(Note that you’ll definitely need to dig a bit deeper into your customers’ shopping habits and purchasing trends to get a better idea of what your current AOV really means. The first step, though, is to take note of your AOV in the first place.)
Improving your AOV does more than simply increasing the amount of revenue your company generates per transaction, too.
For one thing, an increased AOV generally correlates to an increase in customer lifetime value. Going back to our example from above, if Customer A begins habitually spending $35 per transaction (up from $30), their LTV will essentially skyrocket over time.
An increase in AOV also typically correlates to a decrease in your organization’s overall cost per sale.
Again using our example from above, it won’t cost near as much to get Customer A to spend $5 more per transaction than it would get a brand new customer to spend $5. And, once the extra investment in increasing Customer A’s AOV becomes profitable, it will pay off in dividends moving forward.
As an added bonus, the more you save on cost per sale, the more money you’ll have to invest elsewhere. In other words, by increasing your AOV, you’re not just making more money upfront – you’re also ensuring that your overall budget can be stretched even further over time.
How live chat can lead to an improved Average Order Value
Let’s dig into some of the ways live chat can contribute – either directly or indirectly – to an increase in Average Order Value.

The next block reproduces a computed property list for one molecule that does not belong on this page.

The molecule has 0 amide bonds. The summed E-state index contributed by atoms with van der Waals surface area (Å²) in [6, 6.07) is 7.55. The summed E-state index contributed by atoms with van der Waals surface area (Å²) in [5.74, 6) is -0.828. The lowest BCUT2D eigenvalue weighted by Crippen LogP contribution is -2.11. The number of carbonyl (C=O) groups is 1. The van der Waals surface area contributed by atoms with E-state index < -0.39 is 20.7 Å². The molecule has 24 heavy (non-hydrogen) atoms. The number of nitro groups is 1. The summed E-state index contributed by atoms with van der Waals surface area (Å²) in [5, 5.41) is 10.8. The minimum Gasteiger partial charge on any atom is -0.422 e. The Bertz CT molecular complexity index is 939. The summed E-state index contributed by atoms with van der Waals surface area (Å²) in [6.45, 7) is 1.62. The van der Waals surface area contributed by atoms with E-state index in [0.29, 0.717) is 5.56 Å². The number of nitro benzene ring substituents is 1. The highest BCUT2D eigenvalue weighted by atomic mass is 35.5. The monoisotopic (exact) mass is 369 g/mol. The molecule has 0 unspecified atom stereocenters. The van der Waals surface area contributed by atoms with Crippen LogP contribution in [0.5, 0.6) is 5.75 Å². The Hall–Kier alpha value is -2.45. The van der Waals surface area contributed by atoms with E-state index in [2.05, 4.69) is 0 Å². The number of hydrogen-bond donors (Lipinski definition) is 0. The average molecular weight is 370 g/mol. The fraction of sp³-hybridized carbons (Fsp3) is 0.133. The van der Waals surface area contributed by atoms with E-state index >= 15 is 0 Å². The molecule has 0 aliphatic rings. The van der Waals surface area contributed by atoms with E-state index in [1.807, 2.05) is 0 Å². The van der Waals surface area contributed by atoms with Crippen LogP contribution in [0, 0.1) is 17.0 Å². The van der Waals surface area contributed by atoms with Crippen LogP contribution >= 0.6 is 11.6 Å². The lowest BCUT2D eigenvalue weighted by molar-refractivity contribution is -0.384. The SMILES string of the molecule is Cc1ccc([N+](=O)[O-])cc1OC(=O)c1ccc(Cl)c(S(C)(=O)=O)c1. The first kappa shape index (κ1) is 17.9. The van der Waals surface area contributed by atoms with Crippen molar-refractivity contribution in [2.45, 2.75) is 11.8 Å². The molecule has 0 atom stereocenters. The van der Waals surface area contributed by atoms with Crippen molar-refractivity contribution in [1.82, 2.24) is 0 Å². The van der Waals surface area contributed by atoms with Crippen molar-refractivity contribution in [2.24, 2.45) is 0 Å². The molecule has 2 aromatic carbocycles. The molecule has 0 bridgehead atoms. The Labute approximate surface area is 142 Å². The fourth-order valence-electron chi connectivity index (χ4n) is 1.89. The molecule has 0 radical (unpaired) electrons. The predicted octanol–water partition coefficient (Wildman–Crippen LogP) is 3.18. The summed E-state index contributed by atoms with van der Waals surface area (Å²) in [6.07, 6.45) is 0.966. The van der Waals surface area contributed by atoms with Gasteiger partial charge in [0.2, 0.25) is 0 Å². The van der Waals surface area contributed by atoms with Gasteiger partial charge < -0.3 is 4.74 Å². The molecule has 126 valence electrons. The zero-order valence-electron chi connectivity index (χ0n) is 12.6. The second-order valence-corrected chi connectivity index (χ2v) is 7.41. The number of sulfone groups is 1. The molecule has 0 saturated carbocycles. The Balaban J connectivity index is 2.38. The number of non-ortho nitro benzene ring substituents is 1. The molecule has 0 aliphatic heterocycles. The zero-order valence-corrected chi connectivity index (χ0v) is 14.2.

1. Live chat facilitates engagement
While the advent of ecommerce has, in general, made the process of shopping and making purchases incredibly convenient in a number of ways, one disadvantage of online stores (when compared to their brick-and-mortar counterparts) is that it’s a much more hands-off process.
Whereas in physical retail stores customer service staff members are available whenever a customer is in need, this typically isn’t the case when shopping online; ecommerce customers are generally on their own. Or, at the very least, they’ll need to actively reach out to the company’s service department if they’re in need of assistance (rather than receiving proactive service upon logging onto the site in the first place).
Of course, live chat changes all that. Using live chat technology, you can proactively reach out to your site’s visitors, facilitating engagement with them in the process.
By engaging with your potential customers via live chat, you accomplish a number of things. For one, you make clear that you’re prepared to help them with whatever questions or issues they may have when browsing your site and your products. Additionally, you ensure that you’ll be able to provide such assistance in a timely manner (a major expectation of the modern consumer).
This proactive offering of customer service and support typically increases the level of trust your visitors place in your company. This, in turn, can potentially lead to an overall increase in AOV – and many other improvements, as well.
Again, we can’t necessarily claim that proactively facilitating engagement with your ecommerce customers directly affects your AOV; but it’s certainly a contributing factor.